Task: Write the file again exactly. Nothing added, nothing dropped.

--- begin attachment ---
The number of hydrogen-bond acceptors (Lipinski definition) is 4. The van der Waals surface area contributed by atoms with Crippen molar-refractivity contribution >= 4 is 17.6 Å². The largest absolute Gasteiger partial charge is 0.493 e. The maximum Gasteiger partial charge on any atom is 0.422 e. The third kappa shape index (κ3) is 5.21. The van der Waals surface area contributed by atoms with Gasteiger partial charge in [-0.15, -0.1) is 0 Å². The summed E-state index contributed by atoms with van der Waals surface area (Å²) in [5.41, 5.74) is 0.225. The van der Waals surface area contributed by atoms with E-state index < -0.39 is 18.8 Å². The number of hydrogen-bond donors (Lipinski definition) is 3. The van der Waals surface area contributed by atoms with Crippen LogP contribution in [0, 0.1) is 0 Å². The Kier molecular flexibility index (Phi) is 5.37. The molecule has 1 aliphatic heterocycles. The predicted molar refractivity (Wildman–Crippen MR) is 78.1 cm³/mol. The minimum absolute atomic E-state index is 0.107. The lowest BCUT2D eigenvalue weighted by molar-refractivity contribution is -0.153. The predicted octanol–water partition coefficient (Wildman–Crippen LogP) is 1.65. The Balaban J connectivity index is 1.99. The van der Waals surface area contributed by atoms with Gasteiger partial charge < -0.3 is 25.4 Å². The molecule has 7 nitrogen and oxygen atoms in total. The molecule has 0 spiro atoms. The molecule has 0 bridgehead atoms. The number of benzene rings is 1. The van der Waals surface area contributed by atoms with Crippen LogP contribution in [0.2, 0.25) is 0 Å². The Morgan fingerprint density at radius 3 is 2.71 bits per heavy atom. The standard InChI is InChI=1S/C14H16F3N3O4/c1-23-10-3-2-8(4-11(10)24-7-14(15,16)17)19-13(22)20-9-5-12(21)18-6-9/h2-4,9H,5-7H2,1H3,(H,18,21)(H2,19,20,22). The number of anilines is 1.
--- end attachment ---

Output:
The number of hydrogen-bond acceptors (Lipinski definition) is 4. The van der Waals surface area contributed by atoms with Crippen molar-refractivity contribution >= 4 is 17.6 Å². The largest absolute Gasteiger partial charge is 0.493 e. The maximum Gasteiger partial charge on any atom is 0.422 e. The third kappa shape index (κ3) is 5.21. The van der Waals surface area contributed by atoms with Gasteiger partial charge in [-0.15, -0.1) is 0 Å². The summed E-state index contributed by atoms with van der Waals surface area (Å²) in [5.41, 5.74) is 0.225. The van der Waals surface area contributed by atoms with E-state index < -0.39 is 18.8 Å². The number of hydrogen-bond donors (Lipinski definition) is 3. The van der Waals surface area contributed by atoms with Crippen LogP contribution in [0, 0.1) is 0 Å². The Kier molecular flexibility index (Phi) is 5.37. The molecule has 1 aliphatic heterocycles. The predicted molar refractivity (Wildman–Crippen MR) is 78.1 cm³/mol. The minimum absolute atomic E-state index is 0.107. The lowest BCUT2D eigenvalue weighted by molar-refractivity contribution is -0.153. The predicted octanol–water partition coefficient (Wildman–Crippen LogP) is 1.65. The Balaban J connectivity index is 1.99. The van der Waals surface area contributed by atoms with Gasteiger partial charge < -0.3 is 25.4 Å². The molecule has 7 nitrogen and oxygen atoms in total. The molecule has 0 spiro atoms. The molecule has 0 bridgehead atoms. The number of benzene rings is 1. The van der Waals surface area contributed by atoms with Crippen LogP contribution in [0.2, 0.25) is 0 Å². The Morgan fingerprint density at radius 3 is 2.71 bits per heavy atom. The standard InChI is InChI=1S/C14H16F3N3O4/c1-23-10-3-2-8(4-11(10)24-7-14(15,16)17)19-13(22)20-9-5-12(21)18-6-9/h2-4,9H,5-7H2,1H3,(H,18,21)(H2,19,20,22). The number of anilines is 1.